Rockford Files star was a leading man of the people
Few actors could register disbelief, exasperation or annoyance with more comic subtlety. James Garner had a way of widening his eyes while the corner of his mouth sagged ever so slightly. Maybe he would swallow once to make his point.
This portrait of fleeting disquiet could be understood, and identified with, by every member of the audience. Never mind Garner was tall, brawny and, well, movie-star handsome.
The persona he perfected was never less than manly, good with his dukes and charming to the ladies, but his heroics were kept human-scale thanks to his gift for the comic turn. He was one of the people.
He burst on the scene with this disarming style in the 1950s TV Western Maverick, which led to a stellar career in TV and films such as The Rockford Files and his Oscar-nominated Murphy's Romance.
The 86-year-old Garner, who was found dead of natural causes at his Los Angeles home on Saturday, was adept at drama and action. But he was best known for his low-key, wisecracking style.
His quick-witted avoidance of conflict offered a refreshing new take on the American hero, contrasting with the blunt toughness of John Wayne and the laconic trigger-happiness of Clint Eastwood.
There's no better display of Garner's everyman majesty than the NBC series The Rockford Files (1974-80). He played an LA private eye and wrongly incarcerated ex-con who seemed to rarely get paid, or even get thanks, for the cases he took. He lived in a trailer with an answering machine that, in the show's opening titles, always took a message that had nothing to do with a paying job, but more often was a complaining call from a cranky creditor.
Through it all, Jim Rockford, however down on his luck, persevered hopefully. He wore the veneer of a cynic, but led with his heart. Putting all that on screen was Garner's magic.Well into his 70s, the handsome Oklahoman remained active in both TV and film. In 2002, he was Sandra Bullock's father in the film Divine Secrets of the Ya-Ya Sisterhood.
When Garner received the Screen Actors Guild's lifetime achievement award in 2005, he quipped: "I'm not at all sure how I got here." But in his 2011 memoir, The Garner Files, he provided some amusing and enlightening clues, including his penchant for bluntly expressed opinions and a practice for decking people who said something nasty to his face - including an obnoxious fan and an abusive stepmother.
And when he suspected his studio of cheating him on residual payments - a not-unheard-of condition in Hollywood - Garner spoke out loudly and fought back with lawsuits.They all deserved it, Garner declared in his book.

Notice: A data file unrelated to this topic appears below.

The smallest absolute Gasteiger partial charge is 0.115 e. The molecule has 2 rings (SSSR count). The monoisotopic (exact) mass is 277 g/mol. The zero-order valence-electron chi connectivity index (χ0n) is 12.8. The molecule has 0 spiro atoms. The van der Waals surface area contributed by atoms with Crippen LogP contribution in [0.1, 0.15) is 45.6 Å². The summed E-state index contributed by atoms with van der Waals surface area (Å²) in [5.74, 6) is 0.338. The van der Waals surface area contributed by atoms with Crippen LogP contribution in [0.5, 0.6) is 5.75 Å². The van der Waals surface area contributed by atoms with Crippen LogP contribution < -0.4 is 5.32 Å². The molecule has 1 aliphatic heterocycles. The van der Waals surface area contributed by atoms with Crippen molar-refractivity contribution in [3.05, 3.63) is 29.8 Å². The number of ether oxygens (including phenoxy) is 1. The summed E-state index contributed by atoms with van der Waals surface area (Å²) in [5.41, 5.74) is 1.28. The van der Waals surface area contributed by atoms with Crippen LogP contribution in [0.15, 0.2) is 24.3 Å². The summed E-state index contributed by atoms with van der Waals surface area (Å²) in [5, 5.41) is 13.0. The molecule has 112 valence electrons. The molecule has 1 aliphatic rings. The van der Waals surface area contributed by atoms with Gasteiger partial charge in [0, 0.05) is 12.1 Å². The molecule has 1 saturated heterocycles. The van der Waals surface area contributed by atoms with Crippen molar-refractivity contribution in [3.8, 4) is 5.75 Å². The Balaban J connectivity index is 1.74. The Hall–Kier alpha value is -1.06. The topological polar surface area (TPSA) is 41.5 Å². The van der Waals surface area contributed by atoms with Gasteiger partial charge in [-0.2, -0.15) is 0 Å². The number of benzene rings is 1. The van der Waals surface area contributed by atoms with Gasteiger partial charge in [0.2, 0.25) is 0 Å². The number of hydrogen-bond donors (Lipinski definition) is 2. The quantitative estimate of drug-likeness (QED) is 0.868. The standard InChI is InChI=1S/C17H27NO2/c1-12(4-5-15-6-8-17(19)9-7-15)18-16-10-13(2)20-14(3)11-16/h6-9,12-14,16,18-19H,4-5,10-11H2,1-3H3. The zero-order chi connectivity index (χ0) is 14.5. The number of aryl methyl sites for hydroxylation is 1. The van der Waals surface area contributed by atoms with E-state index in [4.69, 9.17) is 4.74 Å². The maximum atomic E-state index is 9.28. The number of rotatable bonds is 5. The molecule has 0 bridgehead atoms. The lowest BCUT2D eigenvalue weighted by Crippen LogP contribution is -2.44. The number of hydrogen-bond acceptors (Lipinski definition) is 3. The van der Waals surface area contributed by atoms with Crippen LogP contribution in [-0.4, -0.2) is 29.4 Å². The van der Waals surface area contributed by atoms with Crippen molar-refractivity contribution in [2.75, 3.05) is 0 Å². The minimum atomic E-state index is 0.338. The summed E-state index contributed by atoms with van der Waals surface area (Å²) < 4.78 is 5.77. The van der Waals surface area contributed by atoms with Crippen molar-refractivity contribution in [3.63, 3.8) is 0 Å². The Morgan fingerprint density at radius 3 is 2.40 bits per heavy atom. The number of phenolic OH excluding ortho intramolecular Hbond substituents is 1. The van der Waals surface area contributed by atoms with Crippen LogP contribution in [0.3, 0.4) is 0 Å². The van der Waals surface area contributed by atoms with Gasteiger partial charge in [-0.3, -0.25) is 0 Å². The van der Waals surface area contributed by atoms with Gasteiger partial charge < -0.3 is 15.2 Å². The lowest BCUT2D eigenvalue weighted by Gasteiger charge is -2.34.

It was in 1957 when the ABC network, desperate to compete on ratings-rich Sunday night, scheduled Maverick against CBS's powerhouse The Ed Sullivan Show. To everyone's surprise - except Garner's - Maverick was soon top dog.At a time when the networks were awash with hard-eyed, traditional Western heroes, Bret Maverick provided a breath of fresh air. With his sardonic tone and his eagerness to talk his way out of a squabble rather than pull out his six-shooter, the con-artist Westerner seemed to scoff at the genre's values.
After a couple of years, Garner felt the series was losing its creative edge, and he found a legal loophole to escape his contract in 1960.His first film after Maverick established him as a movie actor.
It was The Children's Hour, William Wyler's remake of Lillian Hellman's lesbian drama that co-starred Audrey Hepburn and Shirley MacLaine.
He followed in a successful comedy with Kim Novak, Boys Night Out, and then established his box-office appeal with the 1963 blockbuster war drama The Great Escape and two smash comedies with Doris Day - The Thrill of It All and Move Over Darling.In the 1980s and 1990s, when most stars his age were considered over the hill, Garner's career remained strong.
He played a supporting role as a marshal in the 1994 Maverick, a big-screen return to the TV series with Mel Gibson in Garner's old title role. His only Oscar nomination came for the 1985 Murphy's Romance, a comedy about a small-town love relationship in which he co-starred with Sally Field.
Garner was born James Scott Bumgarner in Norman, Oklahoma. His mother died when he was 5, and friends and relatives cared for him and his two brothers for a time while his father was in California.In 1957, Garner married TV actress Lois Clarke, who survives him. She had a daughter Kimberly from a previous marriage, and the Garners had another daughter, Gretta Scott.
By Lynn Elber and Bob Thomas